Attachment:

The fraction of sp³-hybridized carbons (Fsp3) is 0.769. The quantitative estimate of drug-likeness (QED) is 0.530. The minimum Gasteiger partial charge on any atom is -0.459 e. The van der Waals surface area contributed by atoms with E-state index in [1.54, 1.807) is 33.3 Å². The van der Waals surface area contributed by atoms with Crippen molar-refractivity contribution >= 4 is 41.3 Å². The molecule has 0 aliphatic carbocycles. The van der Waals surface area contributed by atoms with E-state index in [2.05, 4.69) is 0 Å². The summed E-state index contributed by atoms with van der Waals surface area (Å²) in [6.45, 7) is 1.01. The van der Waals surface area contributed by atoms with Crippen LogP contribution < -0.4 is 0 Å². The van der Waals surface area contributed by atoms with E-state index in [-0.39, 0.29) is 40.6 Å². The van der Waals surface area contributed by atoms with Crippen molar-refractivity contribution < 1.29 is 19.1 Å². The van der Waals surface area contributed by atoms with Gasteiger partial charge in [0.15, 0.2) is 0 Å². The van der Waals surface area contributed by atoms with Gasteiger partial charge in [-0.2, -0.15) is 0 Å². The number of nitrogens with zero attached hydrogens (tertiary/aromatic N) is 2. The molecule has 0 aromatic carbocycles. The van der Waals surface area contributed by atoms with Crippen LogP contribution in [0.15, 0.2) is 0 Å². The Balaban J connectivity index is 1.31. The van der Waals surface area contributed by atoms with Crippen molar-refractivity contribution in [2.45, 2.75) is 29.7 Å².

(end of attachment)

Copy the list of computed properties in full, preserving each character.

The fraction of sp³-hybridized carbons (Fsp3) is 0.769. The quantitative estimate of drug-likeness (QED) is 0.530. The minimum Gasteiger partial charge on any atom is -0.459 e. The van der Waals surface area contributed by atoms with E-state index in [1.54, 1.807) is 33.3 Å². The van der Waals surface area contributed by atoms with Crippen molar-refractivity contribution >= 4 is 41.3 Å². The molecule has 0 aliphatic carbocycles. The van der Waals surface area contributed by atoms with E-state index in [2.05, 4.69) is 0 Å². The summed E-state index contributed by atoms with van der Waals surface area (Å²) in [6.45, 7) is 1.01. The van der Waals surface area contributed by atoms with Crippen LogP contribution < -0.4 is 0 Å². The van der Waals surface area contributed by atoms with E-state index in [-0.39, 0.29) is 40.6 Å². The van der Waals surface area contributed by atoms with Crippen molar-refractivity contribution < 1.29 is 19.1 Å². The van der Waals surface area contributed by atoms with Gasteiger partial charge in [0.15, 0.2) is 0 Å². The van der Waals surface area contributed by atoms with Gasteiger partial charge in [-0.2, -0.15) is 0 Å². The number of nitrogens with zero attached hydrogens (tertiary/aromatic N) is 2. The molecule has 0 aromatic carbocycles. The van der Waals surface area contributed by atoms with Crippen LogP contribution in [0.15, 0.2) is 0 Å². The Balaban J connectivity index is 1.31. The van der Waals surface area contributed by atoms with Crippen molar-refractivity contribution in [2.45, 2.75) is 29.7 Å².